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Bookmark: http://triarte.brynmawr.edu/objects-1/info/147899



Possibly
unknown Pima
Pima (active ) Primary



Basket

20th century
Woven coiled basketry

24 1/2 in. (diameter) x 7 1/2 in. (62.23 cm x 19.05 cm)

Bryn Mawr College
Accession Number: 91.E1.21
Geography: North and Central America, United States
Classification: Containers and Vessels; Baskets
Culture/Nationality: Akimel O’Odham, Pima, Native American
Collection: Nahm Collection

Keywords Click a term to view the records with the same keyword
This object has the following keywords:
  • baskets - Containers made of twigs, rushes, thin strips of wood, or other flexible material woven together.
  • Native American - Typically reserved to refer narrowly to the cultures of the native peoples of the United States and Canada, excluding the Eskimos and Aleuts. For the indigenous peoples of Canada use the term "First Nations." For the broader concept of the cultures of any native peoples of Central America, South America, North America, or the West Indies who are considered to belong to the Mongoloid division of the human species, use "Amerindian (culture)."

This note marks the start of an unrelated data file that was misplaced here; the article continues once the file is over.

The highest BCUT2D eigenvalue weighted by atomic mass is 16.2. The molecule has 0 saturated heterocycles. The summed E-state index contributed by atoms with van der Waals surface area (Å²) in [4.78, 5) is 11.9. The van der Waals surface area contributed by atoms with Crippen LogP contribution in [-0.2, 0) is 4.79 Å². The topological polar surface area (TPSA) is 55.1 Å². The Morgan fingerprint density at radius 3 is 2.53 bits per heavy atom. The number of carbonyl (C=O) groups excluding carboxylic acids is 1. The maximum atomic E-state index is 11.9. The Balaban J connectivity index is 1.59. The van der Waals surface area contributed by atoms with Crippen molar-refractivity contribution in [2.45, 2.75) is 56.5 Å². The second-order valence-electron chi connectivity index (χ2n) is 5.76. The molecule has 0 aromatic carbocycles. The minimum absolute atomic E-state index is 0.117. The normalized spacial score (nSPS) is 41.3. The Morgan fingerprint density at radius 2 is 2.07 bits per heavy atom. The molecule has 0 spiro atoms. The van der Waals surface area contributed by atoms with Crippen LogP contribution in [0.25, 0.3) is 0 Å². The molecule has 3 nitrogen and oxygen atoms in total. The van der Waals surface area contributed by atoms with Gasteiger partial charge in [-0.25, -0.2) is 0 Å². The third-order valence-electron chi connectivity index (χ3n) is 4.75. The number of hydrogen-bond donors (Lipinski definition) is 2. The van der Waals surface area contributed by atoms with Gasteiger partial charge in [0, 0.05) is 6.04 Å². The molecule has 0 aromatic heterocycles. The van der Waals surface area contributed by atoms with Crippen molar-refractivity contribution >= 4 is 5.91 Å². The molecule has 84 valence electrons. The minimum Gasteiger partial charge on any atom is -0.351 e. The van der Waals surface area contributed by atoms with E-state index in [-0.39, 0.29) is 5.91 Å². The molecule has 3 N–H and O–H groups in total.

• North American - Refers to the cultures of the continent of North America, which is bounded by the Atlantic Ocean, the Pacific Ocean, the Arctic Circle, and Central America. In classifications schemes based on physical geography, Central America, and North America are parts of the same continent.
  • Pima - North American Indians who traditionally lived along the Gila and Salt rivers in Arizona, in what was the core area of the prehistoric Hohokam culture. The Pima speak a Uto-Aztecan language and are usually considered to be the descendants of the Hohokam. Like their presumed ancestors, the Pima were traditionally sedentary farmers living in one-room houses and utilizing the rivers for irrigation. Some hunting and gathering were done to supplement the diet, and in drought years, which occurred on the average of one year in five, crop failure made hunting and gathering the sole mode of subsistence. During these dry years jackrabbits and mesquite beans became the group's dietary staples.
  • Southwestern Native American - Styles and cultures Southwestern Native America.

Additional Images Click an image to view a larger version
Additional Image 91.E1.21_BMC_f_2.jpg
91.E1.21_BMC_f_2.jpg
Additional Image 91.E1.21_BMC_f.jpg
91.E1.21_BMC_f.jpg

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<ref name=BMC>cite web |url=http://triarte.brynmawr.edu/objects-1/info/147899 |title=Basket |author=Bryn Mawr College Library Special Collections |accessdate=9/25/2022 |publisher=Bryn Mawr College</ref>

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